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Impossible Demands? I Won’t Hear Of It!

, , , , , | Working | June 25, 2021

I’m a biologist, and my boss made me the “volunteer” audio-visual person at an international consortium of about 150 people. This was mainly because, as one of the youngest scientists at my company — I’m in my mid-thirties — I was known for being reasonably comfortable with computers. To be clear, I really have no useful A/V skills; I just know how to plug a laptop into a projector and advance Powerpoint. We had an IT person, but my boss didn’t want to pay the expense of sending another person to the conference.

None of this would be a big deal, except that the conference was in a hotel conference room, and my boss balked at the hotel’s charge for A/V rental. Instead, with just a few hours’ notice before I had to leave for my flight, my boss told me that he didn’t want to rent any A/V equipment there, and I needed to somehow acquire and take all of it with me to the conference.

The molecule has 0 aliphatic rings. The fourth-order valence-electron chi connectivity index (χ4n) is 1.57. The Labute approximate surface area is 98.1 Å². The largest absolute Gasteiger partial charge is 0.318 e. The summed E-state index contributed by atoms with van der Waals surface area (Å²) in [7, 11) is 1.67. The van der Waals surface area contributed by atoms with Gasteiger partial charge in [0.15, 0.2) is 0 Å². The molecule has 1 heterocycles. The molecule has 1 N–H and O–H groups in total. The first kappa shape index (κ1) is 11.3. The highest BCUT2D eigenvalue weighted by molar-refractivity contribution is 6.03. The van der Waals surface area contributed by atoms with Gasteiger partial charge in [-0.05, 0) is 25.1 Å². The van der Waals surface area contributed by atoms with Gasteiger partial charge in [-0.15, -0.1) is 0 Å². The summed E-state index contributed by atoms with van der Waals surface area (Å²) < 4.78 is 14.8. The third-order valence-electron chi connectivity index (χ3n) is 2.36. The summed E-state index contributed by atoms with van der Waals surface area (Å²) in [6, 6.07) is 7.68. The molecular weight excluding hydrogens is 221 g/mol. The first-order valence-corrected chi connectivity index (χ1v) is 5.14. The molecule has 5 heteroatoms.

We had a computer and projector but no audio equipment. On such short notice, our IT person ran out to the only place he could think of — a guitar store — and bought an amp, microphone, mixing board, and cables. He saved the receipts, knowing that he’d be asked to return it all after the conference.

He had about ten minutes to show me how to plug everything in, and then we packaged it all up into a few duffel bags that I then had to lug through the airport.

The morning of the conference, I set everything up, but it was clear that this amp — the largest he could buy at the time — was clearly too small and too low-quality for the conference presenters to make themselves heard. As conference participants entered the room, it was like I was watching a car crash at low speed. I knew no one would be audible, and I knew there was absolutely nothing I could do about it. The darned amp was balanced on a chair in the center of the room and all dials were maxed, and yet the room was just too large for this single amp to do anything. THIS IS WHY YOU PAY FOR THE HOTEL’S A/V.

You can guess what happened next. The first speaker started, and after about a minute, the room broke out in:

Attendees: “Can’t hear! We can’t hear!”

Of course, all of our international attendees looked at me, thinking I was some sort of actual A/V person and not just a biologist who got “volunteered” and wished he were anywhere else. I couldn’t fix the problem, and with my boss breathing down my neck, I couldn’t tell anyone what the problem was.

Attendee: *Pointedly* “We can’t hear!

Me: “That is accurate.”

It was a long, long two days.

At least we got a refund at the guitar store.